The New York Times editorialized
today about a recent decision to end a clinical trial of a breast-cancer treatment because the results were looking so good, the researchers wanted to get the apparently beneficial treatment out to a larger number of women than just those who were enrolled in the research:
The study was testing the value of administering the drug letrozole to older women who had already taken tamoxifen to ward off a recurrence for about five years, the point at which tamoxifen loses its power. The results exceeded expectations. When compared with a placebo, letrozole cut the recurrence rate nearly in half.
As the Times
correctly points out, "[t]here seems little doubt that a trial must be terminated if it is harming the participants"; indeed, that is precisely what data safety monitoring boards do. But, as the editorial observes:
By halting the study in midstream, the researchers made the new treatment available to the placebo group and to many thousands of other cancer survivors as well. The downside is that early termination kept them from determining whether the treatment actually saved lives, how long women should keep taking the drug or the likelihood of such adverse effects as osteoporosis and cardiovascular problems.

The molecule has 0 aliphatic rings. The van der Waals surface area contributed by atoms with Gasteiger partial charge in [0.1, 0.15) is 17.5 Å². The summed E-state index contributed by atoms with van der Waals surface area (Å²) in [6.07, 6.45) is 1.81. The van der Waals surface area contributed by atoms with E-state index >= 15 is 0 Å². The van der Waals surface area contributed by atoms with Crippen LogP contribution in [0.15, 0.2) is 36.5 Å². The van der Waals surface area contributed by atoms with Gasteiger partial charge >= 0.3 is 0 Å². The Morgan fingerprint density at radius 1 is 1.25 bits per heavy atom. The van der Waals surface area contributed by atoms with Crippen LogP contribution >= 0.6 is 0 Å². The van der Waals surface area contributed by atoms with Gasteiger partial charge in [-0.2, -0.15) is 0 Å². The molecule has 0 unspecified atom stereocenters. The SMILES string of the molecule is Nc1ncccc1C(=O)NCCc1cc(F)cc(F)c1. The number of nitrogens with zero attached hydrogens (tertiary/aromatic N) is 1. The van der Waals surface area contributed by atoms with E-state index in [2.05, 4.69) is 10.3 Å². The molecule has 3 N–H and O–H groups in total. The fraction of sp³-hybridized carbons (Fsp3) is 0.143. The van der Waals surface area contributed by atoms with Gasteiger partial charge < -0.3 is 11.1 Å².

The National Breast Cancer Coalition has criticized
the National Cancer Institute's decision to halt the clinical trial, and their paper makes a lot of sense. The National Cancer Institute's explanation for its decision, with a link to a Q&A page on the letrozole study, is here
. The researchers' article, which is scheduled to appear in the New England Journal of Medicine
on November 6, was posted to the journal's website on October 9 "[b]ecause of its potential therapeutic implications." [Abstract available here